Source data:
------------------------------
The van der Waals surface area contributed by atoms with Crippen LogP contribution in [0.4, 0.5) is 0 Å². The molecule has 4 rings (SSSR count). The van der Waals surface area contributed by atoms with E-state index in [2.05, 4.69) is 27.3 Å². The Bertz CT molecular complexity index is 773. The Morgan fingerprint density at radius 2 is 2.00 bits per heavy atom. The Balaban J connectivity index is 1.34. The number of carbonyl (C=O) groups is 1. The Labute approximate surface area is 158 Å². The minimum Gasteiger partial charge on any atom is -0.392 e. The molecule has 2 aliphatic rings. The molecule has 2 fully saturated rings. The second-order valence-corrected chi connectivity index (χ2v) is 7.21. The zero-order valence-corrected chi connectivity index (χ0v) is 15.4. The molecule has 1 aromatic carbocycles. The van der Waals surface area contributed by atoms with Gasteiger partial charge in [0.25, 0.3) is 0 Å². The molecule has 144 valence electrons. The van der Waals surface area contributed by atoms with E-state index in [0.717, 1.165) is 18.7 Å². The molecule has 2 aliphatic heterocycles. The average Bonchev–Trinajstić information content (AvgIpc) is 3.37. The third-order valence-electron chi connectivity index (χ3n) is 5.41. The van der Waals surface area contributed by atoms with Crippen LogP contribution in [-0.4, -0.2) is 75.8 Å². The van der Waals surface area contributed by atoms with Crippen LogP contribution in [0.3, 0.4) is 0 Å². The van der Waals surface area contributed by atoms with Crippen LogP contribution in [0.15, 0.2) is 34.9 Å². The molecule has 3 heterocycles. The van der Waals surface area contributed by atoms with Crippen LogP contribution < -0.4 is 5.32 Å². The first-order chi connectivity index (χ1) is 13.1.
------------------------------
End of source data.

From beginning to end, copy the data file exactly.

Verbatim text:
The van der Waals surface area contributed by atoms with Crippen LogP contribution in [0.4, 0.5) is 0 Å². The molecule has 4 rings (SSSR count). The van der Waals surface area contributed by atoms with E-state index in [2.05, 4.69) is 27.3 Å². The Bertz CT molecular complexity index is 773. The Morgan fingerprint density at radius 2 is 2.00 bits per heavy atom. The Balaban J connectivity index is 1.34. The number of carbonyl (C=O) groups is 1. The Labute approximate surface area is 158 Å². The minimum Gasteiger partial charge on any atom is -0.392 e. The molecule has 2 aliphatic rings. The molecule has 2 fully saturated rings. The second-order valence-corrected chi connectivity index (χ2v) is 7.21. The zero-order valence-corrected chi connectivity index (χ0v) is 15.4. The molecule has 1 aromatic carbocycles. The van der Waals surface area contributed by atoms with Gasteiger partial charge in [0.25, 0.3) is 0 Å². The molecule has 144 valence electrons. The van der Waals surface area contributed by atoms with E-state index in [0.717, 1.165) is 18.7 Å². The molecule has 2 aliphatic heterocycles. The average Bonchev–Trinajstić information content (AvgIpc) is 3.37. The third-order valence-electron chi connectivity index (χ3n) is 5.41. The van der Waals surface area contributed by atoms with Crippen LogP contribution in [-0.4, -0.2) is 75.8 Å². The van der Waals surface area contributed by atoms with Crippen LogP contribution in [0.3, 0.4) is 0 Å². The van der Waals surface area contributed by atoms with Crippen LogP contribution in [0.15, 0.2) is 34.9 Å². The molecule has 3 heterocycles. The van der Waals surface area contributed by atoms with Crippen LogP contribution < -0.4 is 5.32 Å². The first-order chi connectivity index (χ1) is 13.1.